In a low scoring contest, #6 Schoology defeated Screencast-o-matic 20 to 15.
Schoology has “all the tools”
@micwalker pointed out that “Schoology has built in tools that when used well can do all of the criteria. It is easier though for anyone to do those things. For example, students can be given choices in how the explore content (video, audio, text), engage in the content (formative assessment, discussion w text, audio, video) and express learning (post from any integrated tool). Individual materials can be assigned to groups or individual students based on learning needs, allows for reflection on the learning process and product. Proficiency Based Progress can be monitored, and students can personalize their profile and create portfolios right in the product.”
SeeSaw won its first round matchup over the plucky Osmo squad in the second game of the 2020 EdTech Madness.
Much love shown for Osmo
Osmo received high points for “engaging students with content and each other in interactive ways”. @000Dave likes the potential of this squad moving forward, “This tool is continually evolving … based off of the overwhelming amount of feedback that teachers have provided.”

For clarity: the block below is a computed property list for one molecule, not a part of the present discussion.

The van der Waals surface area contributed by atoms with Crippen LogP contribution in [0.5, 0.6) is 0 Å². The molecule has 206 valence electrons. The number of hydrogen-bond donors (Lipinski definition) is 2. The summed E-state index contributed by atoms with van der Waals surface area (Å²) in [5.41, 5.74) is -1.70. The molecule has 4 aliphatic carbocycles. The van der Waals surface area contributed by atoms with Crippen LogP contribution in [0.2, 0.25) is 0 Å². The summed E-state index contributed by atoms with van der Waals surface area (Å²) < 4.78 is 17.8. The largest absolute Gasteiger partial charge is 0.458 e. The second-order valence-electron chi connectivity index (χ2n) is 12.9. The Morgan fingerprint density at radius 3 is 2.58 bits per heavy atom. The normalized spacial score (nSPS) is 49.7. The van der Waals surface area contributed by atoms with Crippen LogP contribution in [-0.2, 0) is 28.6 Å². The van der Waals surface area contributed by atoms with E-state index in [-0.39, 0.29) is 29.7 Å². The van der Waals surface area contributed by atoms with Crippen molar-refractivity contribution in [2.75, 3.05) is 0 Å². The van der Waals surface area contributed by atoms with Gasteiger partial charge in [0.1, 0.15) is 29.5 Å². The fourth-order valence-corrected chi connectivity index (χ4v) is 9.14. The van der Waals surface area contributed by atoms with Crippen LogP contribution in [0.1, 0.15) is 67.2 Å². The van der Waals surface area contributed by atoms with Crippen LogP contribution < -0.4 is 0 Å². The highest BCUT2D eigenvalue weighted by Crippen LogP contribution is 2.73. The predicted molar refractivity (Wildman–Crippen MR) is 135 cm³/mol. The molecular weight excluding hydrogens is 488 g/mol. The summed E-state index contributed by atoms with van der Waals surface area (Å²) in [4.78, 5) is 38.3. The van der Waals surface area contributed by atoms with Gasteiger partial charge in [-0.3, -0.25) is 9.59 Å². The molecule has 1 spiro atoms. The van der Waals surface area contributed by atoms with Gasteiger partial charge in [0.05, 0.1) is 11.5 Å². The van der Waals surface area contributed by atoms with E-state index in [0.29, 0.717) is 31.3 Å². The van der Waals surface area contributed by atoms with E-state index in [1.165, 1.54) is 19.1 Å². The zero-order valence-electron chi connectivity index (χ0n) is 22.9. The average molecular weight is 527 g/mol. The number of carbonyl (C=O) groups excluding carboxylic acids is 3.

SeeSaw scores high in all categories
SeeSaw had high scores in three categories: integration with evidence-based practices, engaging students with content and each other in interactive ways, and supporting student metacognition and reflection. @000Dave summed it up best, “When designed and implemented correctly, SeeSaw is a powerhouse of a tool.” @micwalker gave SeeSaw props for its accessibility. “It is quick and easy to use and parents love having a window into their child’s classroom.”
#6 Schoology v. #11 Screencast-o-matic – Monday, April 6th – Pregame prognostications
The 2020 EdTech Madness kicked off Wednesday, April 1st with the last seed Pear Deck defeating 4th seed Screencastify 113 to 109.
Pear Deck out performs its low seeding
Participants had good things to say about the 13th seed Pear Deck.
In his pregame rant, @smbeaverson declared that Pear Deck had the potential to be a powerful learning tool in the hands of students. While @DLFedder said, Pear Deck offers great opportunity to enhance learning in the classroom while providing structure and focus.
Screencastify displays multiple strengths
@micwalker broke down Screencastify’s line up this way. “Screencastify allows for better asynchronous, deep learning and the ability for students to present and reflect.”
@DLFedder described how Screencastify provides value even when students are off line. “The ability to throw these videos on a USB drive to support learners in rural areas without internet pushes this tool to the top?
#5 SeeSaw v. #12 Osmo – Friday, April 3rd – Pregame prognostications
Five Principles of Don’t Ditch that Tech
Scoring is based on Nate and Angie Ridgway’s 5 Principles of Don’t Ditch that Tech.